“Providing Elsevier readers with improved 3D visualization capabilities has been an exceptional opportunity,” said Julien Jomier, CEO of Kitware SAS in Lyon, France. “Our infrastructure provides the much-needed resources necessary for scientists to interact with publications and maximize their understanding of existing research.”

Dr. IJsbrand Jan Aalbersberg, SVP Journal and Data Solutions at Elsevier said, “The addition of advanced 3D interactivity to the online Elsevier article empowers our authors to optimally showcase their research and enables our ScienceDirect users to more deeply and efficiently understand the research presented. This latest achievement stemming from Elsevier’s Article of the Future program, fully demonstrates what the program stands for: improving optimal communication between author and reader, benefiting both of them.”

To see the viewer in action, please see this article ( on ScienceDirect, where readers can interact with a neuroimaging dataset. To learn more about Kitware’s scientific computing and web-based visualization expertise, please visit or email kitware(at)kitware(dot)com.

About Kitware

Kitware is an advanced technology, research, and open-source solutions provider for research facilities, government institutions, and corporations worldwide. Founded in 1998, Kitware specializes in research and development in the areas of visualization, medical imaging, computer vision, quality software process, data management, and informatics. Kitware is headquartered in Clifton Park, NY, with offices in Carrboro, NC, Santa Fe, NM, and Lyon, France. More information can be found at

About Elsevier

Elsevier is a world-leading provider of scientific, technical and medical information products and services. The company works in partnership with the global science and health communities to publish more than 2,000 journals, including The Lancet and Cell, and close to 20,000 book titles, including major reference works from Mosby and Saunders. Elsevier’s online solutions include ScienceDirect, Scopus, SciVal, Reaxys, ClinicalKey and Mosby’s Suite, which enhance the productivity of science and health professionals, helping research and health care institutions deliver better outcomes more cost-effectively.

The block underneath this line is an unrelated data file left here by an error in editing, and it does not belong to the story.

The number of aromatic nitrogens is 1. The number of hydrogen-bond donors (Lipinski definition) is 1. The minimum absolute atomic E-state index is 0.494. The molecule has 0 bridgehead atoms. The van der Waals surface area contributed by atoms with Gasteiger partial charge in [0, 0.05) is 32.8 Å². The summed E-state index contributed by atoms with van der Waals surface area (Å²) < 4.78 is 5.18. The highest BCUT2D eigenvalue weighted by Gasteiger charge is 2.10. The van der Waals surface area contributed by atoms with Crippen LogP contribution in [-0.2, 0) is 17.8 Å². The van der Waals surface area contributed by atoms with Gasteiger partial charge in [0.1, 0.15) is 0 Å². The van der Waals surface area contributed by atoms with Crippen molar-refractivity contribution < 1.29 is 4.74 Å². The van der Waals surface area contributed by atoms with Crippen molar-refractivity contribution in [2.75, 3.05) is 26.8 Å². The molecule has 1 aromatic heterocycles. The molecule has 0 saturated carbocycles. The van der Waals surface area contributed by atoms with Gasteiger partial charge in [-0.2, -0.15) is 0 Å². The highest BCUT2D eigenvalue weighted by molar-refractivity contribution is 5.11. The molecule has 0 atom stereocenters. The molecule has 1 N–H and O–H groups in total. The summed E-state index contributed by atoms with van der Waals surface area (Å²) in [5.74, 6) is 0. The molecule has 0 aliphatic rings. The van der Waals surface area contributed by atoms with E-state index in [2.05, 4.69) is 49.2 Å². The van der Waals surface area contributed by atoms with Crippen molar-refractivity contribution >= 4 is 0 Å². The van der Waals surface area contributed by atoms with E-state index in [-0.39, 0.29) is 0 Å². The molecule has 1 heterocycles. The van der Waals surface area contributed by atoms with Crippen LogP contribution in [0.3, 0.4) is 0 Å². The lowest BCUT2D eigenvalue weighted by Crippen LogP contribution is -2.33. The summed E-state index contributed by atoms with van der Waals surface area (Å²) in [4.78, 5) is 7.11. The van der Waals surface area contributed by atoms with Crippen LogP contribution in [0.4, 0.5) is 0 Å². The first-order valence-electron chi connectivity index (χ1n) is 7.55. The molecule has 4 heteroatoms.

A global business headquartered in Amsterdam, Elsevier employs 7,000 people worldwide. The company is part of Reed Elsevier Group PLC, a world leading provider of professional information solutions in the Science, Medical, Legal and Risk and Business sectors, which is jointly owned by Reed Elsevier PLC and Reed Elsevier NV.

Genetic associations and functional characterization of M1 aminopeptidases and

Genetic associations and functional characterization of M1 aminopeptidases and
Rawlings ND, Salvesen G. Handbook of Proteolytic Enzymes. Elsevier, London, UK, 2013. Rawlings ND, Barrett AJ. Evolutionary families of peptidases. Biochem J. 1993; 290: 205–218. | PubMed | ISI | CAS |; Kochan G, Krojer T, Harvey D, Fischer R, Chen L …

Against All Odds: Women in Developing Countries Succeed in STEM Fields